A Mighty Evening with “A Mighty Heart”
The eighth annual Forum Film Festival put on by the Forum on Law, Culture, and Society at Fordham Law School wrapped up its six nights of provocative films on October 23 with the screening of “A Mighty Heart”, the emotional and tragic story of journalist Daniel Pearl. I had high expectations for the film festival and post-screening discussion, and it did not disappoint.
For those of you who don’t know the story: In January 2002 Mr. Pearl, the Wall Street Journal South Asia Bureau Chief at the time, arrived in Karachi, Pakistan with his wife to research terrorism in the post 9/11 world. She was pregnant with their first child, and it was an exciting time for this intelligent, worldly, happy, and beautiful couple. Pakistani militants abducted him on January 23, 2002 while he was on his way to what he thought was a meeting with spiritual leader Sheikh Gilani. Khalid Sheikh Mohammed, the same monster of a man who is believed to have been the mastermind behind the 9/11 attacks, beheaded Mr. Pearl nine days later. The brutal slaying was videotaped and made public.
“A Mighty Heart,” based on the book by the same name, is Marianne Pearl’s account of her husband’s kidnapping and eventual murder. There is a beautiful scene in the film in which Mrs. Pearl, sensitively played by Angelina Jolie, describes her husband’s last moments alive and begins screaming, as if picturing, and reacting to, the grisly assassination. But the camera transitions to the hospital where you realize you are hearing a woman in the throes of labor, as she brings a new life into the world, their son, Adam Daniel Pearl.
Fordham Law School and the Director of the Forum on Law, Culture & Society Thane Rosenbaum led the post-screening discussion. He was joined onstage by Wall Street Journal foreign-affairs columnist and 2013 Pulitzer Prize winner Bret Stephens and former Harvard professor Daniel Jonah Goldhagen, author of the American Political Science Association’s 1994 Gabriel A. Almond Award-winner and international bestseller “Hitler’s Willing Executioners: Ordinary Germans and the Holocaust,” and the recently published “The Devil That Never Dies: The Rise and Threat of Global Antisemitism”.
A conversation about the motive behind Mr. Pearl’s murder and the role his religion played began the discussion. Mr. Goldhagen said he was not surprised that Mr. Pearl was targeted; the region virulently anti-Semitic, and Mr. Pearl was openly Jewish. Today, said Mr. Goldhagen, there is more public hatred against westerners in general and Jewish people in particular, than there was during the Nazi regime.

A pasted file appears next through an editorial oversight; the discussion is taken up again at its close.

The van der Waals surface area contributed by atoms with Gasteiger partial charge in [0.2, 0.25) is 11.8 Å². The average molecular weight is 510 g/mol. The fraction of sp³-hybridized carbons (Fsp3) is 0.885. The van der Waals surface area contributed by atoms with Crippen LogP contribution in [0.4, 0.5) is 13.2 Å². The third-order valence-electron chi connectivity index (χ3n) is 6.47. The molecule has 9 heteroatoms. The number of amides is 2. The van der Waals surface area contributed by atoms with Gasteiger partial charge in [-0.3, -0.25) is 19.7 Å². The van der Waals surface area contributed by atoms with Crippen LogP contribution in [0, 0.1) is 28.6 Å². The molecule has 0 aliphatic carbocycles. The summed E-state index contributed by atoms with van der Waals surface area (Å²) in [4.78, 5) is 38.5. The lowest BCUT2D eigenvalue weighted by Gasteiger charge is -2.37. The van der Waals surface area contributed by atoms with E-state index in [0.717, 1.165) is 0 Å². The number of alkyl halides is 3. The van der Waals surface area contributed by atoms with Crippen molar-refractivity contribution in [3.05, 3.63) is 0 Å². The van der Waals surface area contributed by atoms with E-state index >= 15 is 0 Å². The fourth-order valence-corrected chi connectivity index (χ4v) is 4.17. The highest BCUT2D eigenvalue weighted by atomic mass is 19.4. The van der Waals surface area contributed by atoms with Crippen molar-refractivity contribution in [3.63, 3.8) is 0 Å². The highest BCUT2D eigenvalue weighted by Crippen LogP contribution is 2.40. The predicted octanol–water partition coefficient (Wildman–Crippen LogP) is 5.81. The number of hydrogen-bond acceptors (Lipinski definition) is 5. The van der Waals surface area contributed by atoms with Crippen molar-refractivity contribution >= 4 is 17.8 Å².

Mr. Stephens recalled the kidnappings of Jill Carroll, a freelance reporter for the Christian Science Monitor in 2006, and of David Rohde of the New York Times in 2008. Neither Ms. Carroll nor Mr. Rohde is Jewish; both survived their kidnappings. According to Mr. Stephens, kidnapping someone who is American and Jewish is a “double fudge sundae” to Islamic extremists. Sort of a two-for-the-price-of-one bonus.
The discussion transitioned to our law enforcement model in the United States. According to Mr. Stephens we have become a civilization of incompetence, blundering around, not even able to , agree on the most humane way to kill someone. Mr. Stephens believes that we “lack the ability to kill,” and are unable to face cold, hard facts: the murderers of Mr. Pearl are “the epitome of barbarism,” and must be treated as such.
One could argue that with ten drone strikes in Pakistan just this past year, this administration is fully cognizant of who are enemies are, and is responding accordingly. However, as Mr. Stephens noted, Khalid Sheikh Mohammed, who was captured by the United States in 2003 is still awaiting trial. In the meantime, your tax dollars are going towards keeping him alive at Guantanamo Bay detention camp.
The discussion ended on a topic I found particularly intriguing. During the Q & A, a man in the audience rose and shared the debate he had with himself about whether, as a moral citizen of the world, he should look evil in the face and watch the video of Mr. Pearl’s murder. In the end he did, he said, but regrets it, and feels that watching the video was exactly what the terrorists wanted the world to do. He asked whether or not the moderator and panelists had watched it, and why.
Professor Rosenbaum responded that yes, he had watched the video when it was released. For him it was never a question of not watching it, he said, and it had affected him profoundly. Mr. Stephens answered that he hadn’t watched the video, and won’t. He explained that while the images of some terrorist acts, like 9/11, cannot be avoided, while others, like the horrible murder of Mr. Pearl, can. Mr. Stephens said that whenever possible, he chooses to avoid being terrified and watching prepared terroristic spectacles. His answer struck a chord with me. I won’t be watching the video of Mr. Pearl’s death, either.
Even amongst all the media coverage of two wars and many kidnappings of journalists since 9/11, Mr. Pearl’s story stands apart as something profoundly disturbing, painful, and cruel. And thanks to a fine script, tremendous performances, and the riveting storyline “A Mighty Heart” makes sure that future generations will never forget the story of Daniel Pearl, American, Jew, journalist, and loving husband — murdered by barbarians.
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